Image: Department of Defense
Blog Editor’s Note: This article brings together a number of concerns about possible nav warfare in the near future.
Note the comments at the very end of the article:
“A GPS outage could wreak havoc across all military activities involving aircraft, ships, munitions, land vehicles and ground troops. “In an active military conflict, even brief denials and spoofing of PNT might make a difference if well-timed with other operations,” said a RAND Corp. report.”
A Government Accountability Office report last year showed little leadership support for GPS alternatives within the Department of Defense.
For the homeland, there has been no action to implement the GPS complementary and backup system required by the National Timing Resilience and Security Act of 2018.
Scolese said both government and commercial satellites systems are potential targets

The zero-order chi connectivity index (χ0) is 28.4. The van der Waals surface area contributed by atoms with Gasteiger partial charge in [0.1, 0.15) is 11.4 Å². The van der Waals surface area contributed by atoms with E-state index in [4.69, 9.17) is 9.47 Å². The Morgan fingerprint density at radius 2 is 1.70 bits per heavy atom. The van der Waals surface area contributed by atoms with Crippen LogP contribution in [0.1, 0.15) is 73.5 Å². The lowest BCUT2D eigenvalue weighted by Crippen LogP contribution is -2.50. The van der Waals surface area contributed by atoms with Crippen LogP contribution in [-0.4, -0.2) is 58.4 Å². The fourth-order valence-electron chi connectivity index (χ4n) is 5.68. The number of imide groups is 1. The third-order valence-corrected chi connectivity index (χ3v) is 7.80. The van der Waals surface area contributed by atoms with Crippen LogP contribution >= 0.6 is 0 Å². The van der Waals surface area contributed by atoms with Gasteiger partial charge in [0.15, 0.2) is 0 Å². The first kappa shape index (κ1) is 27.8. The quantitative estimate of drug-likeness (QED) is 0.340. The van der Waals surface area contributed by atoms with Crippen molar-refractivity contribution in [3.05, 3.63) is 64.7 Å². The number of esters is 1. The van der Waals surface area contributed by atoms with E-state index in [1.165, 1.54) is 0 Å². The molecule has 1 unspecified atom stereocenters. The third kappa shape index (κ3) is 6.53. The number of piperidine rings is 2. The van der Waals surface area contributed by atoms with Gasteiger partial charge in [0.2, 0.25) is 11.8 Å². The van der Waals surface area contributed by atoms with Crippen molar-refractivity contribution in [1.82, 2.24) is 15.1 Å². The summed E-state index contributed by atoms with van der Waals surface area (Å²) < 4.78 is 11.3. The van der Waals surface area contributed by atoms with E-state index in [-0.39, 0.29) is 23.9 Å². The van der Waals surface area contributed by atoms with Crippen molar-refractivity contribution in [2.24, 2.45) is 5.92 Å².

CHANTILLY, Va. — As the Ukraine crisis escalates, U.S. National Reconnaissance Office Director Christopher Scolese warned that Russia’s military could target satellites to disrupt communications and GPS services.
“I think we’re seeing pretty clearly that Russia is committed to doing what they want to do in Ukraine, and they want to win,” Scolese said Feb. 23 at the National Security Space Association’s Defense and Intelligence Space Conference.
“So I think it’s fair to assume that, to the extent that they can, and to the extent that they feel it won’t extend the conflict out of their control, that they will extend it into space,” Scolese said.
The NRO operates U.S. government-owned spy satellites, but increasingly a lot of imagery and intelligence is collected and distributed by commercial satellite operators like Maxar, Planet, BlackSky, and others, so any attempt to disrupt the United States’ ability to gather intelligence could impact private and public assets.
Scolese did not comment specifically on what actions the Russians might take, but he said it’s easy to imagine based on past behavior. “They are already doing GPS jamming, as an example.”